The end of paper reminders to renew health cards and driver's licences seems to have led to some Ontarians letting them lapse, data obtained under access-to-information laws shows.
Average daily health card renewals are running at about 95 per cent of their pre-pandemic level, despite the province's population having grown by 7 per cent over that time
Ontario average monthly driver's licence renewals in 2022 and early 2023 were just under 97 per cent of what they were in 2019 before the pandemic.
(Of these, an expired driver's licence is potentially the most serious, since it can make the insurance you're paying for invalid; there is also a potential fine. An expired health card can delay getting non-emergency health care.)
Other than calling it 'probably non-trivial,' it's hard to know the number of people in Ontario who are, for example, driving around with licences that have expired, unbeknownst to them.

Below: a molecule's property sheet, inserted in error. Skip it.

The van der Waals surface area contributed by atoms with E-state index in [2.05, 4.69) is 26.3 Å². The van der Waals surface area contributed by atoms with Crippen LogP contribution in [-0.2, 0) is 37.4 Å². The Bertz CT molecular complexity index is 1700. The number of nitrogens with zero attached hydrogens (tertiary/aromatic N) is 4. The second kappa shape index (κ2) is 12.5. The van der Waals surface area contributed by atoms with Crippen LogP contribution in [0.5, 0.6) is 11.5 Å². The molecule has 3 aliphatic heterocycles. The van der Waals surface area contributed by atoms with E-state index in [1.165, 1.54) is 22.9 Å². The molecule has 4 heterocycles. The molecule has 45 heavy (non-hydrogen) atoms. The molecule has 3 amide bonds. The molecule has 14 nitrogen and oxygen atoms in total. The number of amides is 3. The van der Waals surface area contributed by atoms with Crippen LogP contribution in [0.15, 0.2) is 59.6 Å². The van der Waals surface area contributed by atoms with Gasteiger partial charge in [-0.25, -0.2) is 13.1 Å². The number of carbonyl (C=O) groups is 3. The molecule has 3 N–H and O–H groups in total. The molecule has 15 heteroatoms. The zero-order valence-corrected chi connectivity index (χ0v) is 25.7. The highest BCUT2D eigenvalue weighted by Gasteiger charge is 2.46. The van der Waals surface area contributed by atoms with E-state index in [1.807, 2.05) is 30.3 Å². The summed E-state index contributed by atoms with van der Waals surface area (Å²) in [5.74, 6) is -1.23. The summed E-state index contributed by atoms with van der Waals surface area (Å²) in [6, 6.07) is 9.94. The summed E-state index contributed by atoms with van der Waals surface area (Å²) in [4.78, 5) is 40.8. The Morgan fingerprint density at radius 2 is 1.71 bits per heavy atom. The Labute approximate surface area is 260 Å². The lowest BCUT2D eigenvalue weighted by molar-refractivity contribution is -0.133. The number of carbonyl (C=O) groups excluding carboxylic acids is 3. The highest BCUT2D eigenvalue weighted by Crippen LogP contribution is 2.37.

So this week we asked you to stop and have a look at your own ID, which 3,232 of you helpfully did:
It's easier to read if we consolidate the results like this:
The 'one or the other or both has expired' responses are about 5 per cent. Based on the data we were working with, something closer to 10 per cent would have been believable, once we take population change into account.
One thing to bear in mind, though, is that our reader polls skew strongly to an older-than-average demographic:
The data is fuzzy and the tools imperfect, but within their limitations a rate more toward 10 per cent becomes plausible, once we adjust for age.
Bear in mind that people over 70 still get paper reminders, perhaps explaining some of what we're seeing.